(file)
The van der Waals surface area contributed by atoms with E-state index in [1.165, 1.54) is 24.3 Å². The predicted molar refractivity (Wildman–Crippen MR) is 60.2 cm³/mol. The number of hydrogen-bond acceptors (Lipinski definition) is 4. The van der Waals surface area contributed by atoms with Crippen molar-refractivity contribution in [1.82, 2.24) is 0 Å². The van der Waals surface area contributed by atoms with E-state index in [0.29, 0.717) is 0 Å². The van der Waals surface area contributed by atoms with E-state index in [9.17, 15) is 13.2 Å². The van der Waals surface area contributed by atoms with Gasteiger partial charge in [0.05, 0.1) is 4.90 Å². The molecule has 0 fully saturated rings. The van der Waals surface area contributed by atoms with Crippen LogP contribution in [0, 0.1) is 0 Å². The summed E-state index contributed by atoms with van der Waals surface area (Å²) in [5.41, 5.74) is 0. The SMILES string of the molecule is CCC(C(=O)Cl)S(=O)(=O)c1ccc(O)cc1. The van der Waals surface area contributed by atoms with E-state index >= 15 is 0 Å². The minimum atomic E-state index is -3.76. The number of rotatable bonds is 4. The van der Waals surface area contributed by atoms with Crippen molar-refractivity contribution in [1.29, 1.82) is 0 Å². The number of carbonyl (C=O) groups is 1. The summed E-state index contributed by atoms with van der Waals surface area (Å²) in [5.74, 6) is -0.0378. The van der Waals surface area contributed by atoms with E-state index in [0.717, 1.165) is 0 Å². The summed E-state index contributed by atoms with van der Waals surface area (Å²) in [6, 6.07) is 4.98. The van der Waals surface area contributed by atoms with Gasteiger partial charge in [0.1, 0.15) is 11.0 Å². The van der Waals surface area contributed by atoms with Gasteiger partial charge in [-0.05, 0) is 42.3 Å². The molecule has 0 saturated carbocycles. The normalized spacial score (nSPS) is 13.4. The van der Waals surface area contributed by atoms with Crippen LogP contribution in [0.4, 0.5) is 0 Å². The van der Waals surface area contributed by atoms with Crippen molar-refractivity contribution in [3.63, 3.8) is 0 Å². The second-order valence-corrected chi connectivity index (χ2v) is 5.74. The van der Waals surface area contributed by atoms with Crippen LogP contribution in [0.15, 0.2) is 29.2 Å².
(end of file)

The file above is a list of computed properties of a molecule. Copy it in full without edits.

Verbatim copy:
The van der Waals surface area contributed by atoms with E-state index in [1.165, 1.54) is 24.3 Å². The predicted molar refractivity (Wildman–Crippen MR) is 60.2 cm³/mol. The number of hydrogen-bond acceptors (Lipinski definition) is 4. The van der Waals surface area contributed by atoms with Crippen molar-refractivity contribution in [1.82, 2.24) is 0 Å². The van der Waals surface area contributed by atoms with E-state index in [0.29, 0.717) is 0 Å². The van der Waals surface area contributed by atoms with E-state index in [9.17, 15) is 13.2 Å². The van der Waals surface area contributed by atoms with Gasteiger partial charge in [0.05, 0.1) is 4.90 Å². The molecule has 0 fully saturated rings. The van der Waals surface area contributed by atoms with Crippen LogP contribution in [0, 0.1) is 0 Å². The summed E-state index contributed by atoms with van der Waals surface area (Å²) in [5.41, 5.74) is 0. The SMILES string of the molecule is CCC(C(=O)Cl)S(=O)(=O)c1ccc(O)cc1. The van der Waals surface area contributed by atoms with E-state index >= 15 is 0 Å². The minimum atomic E-state index is -3.76. The number of rotatable bonds is 4. The van der Waals surface area contributed by atoms with Crippen molar-refractivity contribution in [1.29, 1.82) is 0 Å². The number of carbonyl (C=O) groups is 1. The summed E-state index contributed by atoms with van der Waals surface area (Å²) in [5.74, 6) is -0.0378. The van der Waals surface area contributed by atoms with E-state index in [0.717, 1.165) is 0 Å². The summed E-state index contributed by atoms with van der Waals surface area (Å²) in [6, 6.07) is 4.98. The van der Waals surface area contributed by atoms with Gasteiger partial charge in [0.1, 0.15) is 11.0 Å². The van der Waals surface area contributed by atoms with Gasteiger partial charge in [-0.05, 0) is 42.3 Å². The molecule has 0 saturated carbocycles. The normalized spacial score (nSPS) is 13.4. The van der Waals surface area contributed by atoms with Crippen LogP contribution in [0.4, 0.5) is 0 Å². The van der Waals surface area contributed by atoms with Crippen molar-refractivity contribution in [3.63, 3.8) is 0 Å². The second-order valence-corrected chi connectivity index (χ2v) is 5.74. The van der Waals surface area contributed by atoms with Crippen LogP contribution in [0.15, 0.2) is 29.2 Å².